Owen tries to show the theme of loss in Disabled’s rhyme scheme which is fairly regular with words rhyming within two or three lines of each other and within the stanza. However, he links the narrative from verse to verse by overlapping rhyme patterns into new stanzas. The opening stanza, which depicts activity eclipsed by stillness due to the passing of the hours, serves as a metaphor for the effects of time on the young man in the rest of the poem. There are many references that signal the past: ‘about this time’ . The ‘ghastly’, ‘legless’ suit, ‘sewn short at elbow’ l.two-3 relentlessly exposes us to the man’s plight.

“Out, Out” tells the tragic tale of a boy injured in an accident. Just as he is about to go in for his dinner, his arm gets caught in a buzz saw, and therefore he loses his hand, and subsequently dies from blood loss. The poem is thus a stark reminder of the fragility of life, and that tragedy can happen to anyone at any time.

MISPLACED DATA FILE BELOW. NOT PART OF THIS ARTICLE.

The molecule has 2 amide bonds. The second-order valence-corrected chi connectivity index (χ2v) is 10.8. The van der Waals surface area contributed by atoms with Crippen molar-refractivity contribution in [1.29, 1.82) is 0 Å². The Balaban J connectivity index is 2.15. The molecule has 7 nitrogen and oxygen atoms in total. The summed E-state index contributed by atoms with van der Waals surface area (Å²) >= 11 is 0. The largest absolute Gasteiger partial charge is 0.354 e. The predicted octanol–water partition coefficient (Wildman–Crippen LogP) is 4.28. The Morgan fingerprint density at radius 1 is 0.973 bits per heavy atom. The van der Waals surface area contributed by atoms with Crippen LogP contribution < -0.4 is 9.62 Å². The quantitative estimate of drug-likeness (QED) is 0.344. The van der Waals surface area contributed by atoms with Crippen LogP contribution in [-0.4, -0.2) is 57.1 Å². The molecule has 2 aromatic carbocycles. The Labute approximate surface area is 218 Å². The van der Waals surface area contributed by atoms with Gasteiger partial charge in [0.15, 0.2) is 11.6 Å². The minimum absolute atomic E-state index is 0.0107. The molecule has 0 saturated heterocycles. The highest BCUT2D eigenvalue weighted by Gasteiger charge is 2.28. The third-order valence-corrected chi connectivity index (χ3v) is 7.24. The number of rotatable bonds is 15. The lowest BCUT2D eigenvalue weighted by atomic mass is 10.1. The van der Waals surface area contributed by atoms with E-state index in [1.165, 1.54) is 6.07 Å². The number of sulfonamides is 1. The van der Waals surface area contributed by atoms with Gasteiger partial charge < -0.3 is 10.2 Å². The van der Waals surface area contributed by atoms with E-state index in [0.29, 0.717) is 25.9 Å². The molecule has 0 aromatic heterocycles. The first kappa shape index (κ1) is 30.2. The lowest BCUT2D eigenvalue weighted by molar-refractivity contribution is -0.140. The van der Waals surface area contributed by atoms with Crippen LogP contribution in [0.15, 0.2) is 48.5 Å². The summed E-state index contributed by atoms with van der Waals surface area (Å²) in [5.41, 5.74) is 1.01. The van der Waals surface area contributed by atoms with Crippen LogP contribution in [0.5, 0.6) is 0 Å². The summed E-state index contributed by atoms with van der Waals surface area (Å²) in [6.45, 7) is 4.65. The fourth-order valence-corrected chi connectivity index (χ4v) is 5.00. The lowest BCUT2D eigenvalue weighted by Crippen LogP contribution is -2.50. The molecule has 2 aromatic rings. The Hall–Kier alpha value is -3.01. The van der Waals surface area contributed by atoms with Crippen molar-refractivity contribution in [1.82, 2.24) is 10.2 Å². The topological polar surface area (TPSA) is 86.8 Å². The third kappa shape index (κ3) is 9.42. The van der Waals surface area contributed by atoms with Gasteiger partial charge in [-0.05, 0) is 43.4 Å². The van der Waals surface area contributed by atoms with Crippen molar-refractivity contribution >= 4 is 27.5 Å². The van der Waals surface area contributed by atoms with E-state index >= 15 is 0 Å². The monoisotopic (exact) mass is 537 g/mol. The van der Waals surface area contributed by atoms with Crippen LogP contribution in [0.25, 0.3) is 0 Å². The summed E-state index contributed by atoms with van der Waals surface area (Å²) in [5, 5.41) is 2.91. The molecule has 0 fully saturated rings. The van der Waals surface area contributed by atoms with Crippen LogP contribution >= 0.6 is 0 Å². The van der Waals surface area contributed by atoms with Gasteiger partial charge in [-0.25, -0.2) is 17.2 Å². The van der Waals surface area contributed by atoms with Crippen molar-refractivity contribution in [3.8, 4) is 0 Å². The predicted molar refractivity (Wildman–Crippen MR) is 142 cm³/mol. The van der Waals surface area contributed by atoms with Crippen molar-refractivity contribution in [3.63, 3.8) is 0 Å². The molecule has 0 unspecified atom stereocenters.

The title of the poem ‘Out, out’ is an allusion to William Shakespeare’s tragedy Macbeth, in the play Macbeth is shocked to hear of his wife’s death and comments on the brevity of life in the quote ‘out, out brief candle’. It refers to how unpredictable and fragile life can be. This title itself also relates to the narrative as the poem is also about how unpredictable and fragile life is. The theme of loss is communicated in ‘Out, out’ with the constant use of personification, an example of this would be the personification of the Buzz Saw which constantly buzzes and snarls while jumping out of the boy’s hand in ‘excitement’. The line: “leaped out at the boy’s hand, or seemed to leap” as well as the word ‘excitement’ to describe the saw helps to create an image in the readers mind through personification that the saw has a mind of its own. This is uses later on to help display the theme of loss later on in the narrative. The poem is penned in blank verse with deviations from iambic pentameter to create a rhythm for when you read the poem, this helps to create tension to help display loss and tension as the narrative goes on. Robert Frost initially starts poem with mentioning the tragic event to come when he states that he wished that the workers would have “called it a day” and “given” the boy “the half hour that counts so much when saved from work”, this leads the reader to wonder what will happen as there is foreshadowing for a unknown event. This eventually leads to the sense of loss when the boy nearly severs his hand. After the boy’s hand is nearly severed, he is still mature and old enough to realize that he has lost too much blood to survive. The boy is shown to desperately attempt to “keep the life from spilling” from his hand, but even that is only an attempt, since nothing can be done and everybody including the boy knows he will die soon. Above all, though, the boy hopes to maintain his physical dignity in his death and would rather die with a hand than die with a missing hand, this helps to shows the theme of loss when the boy dies.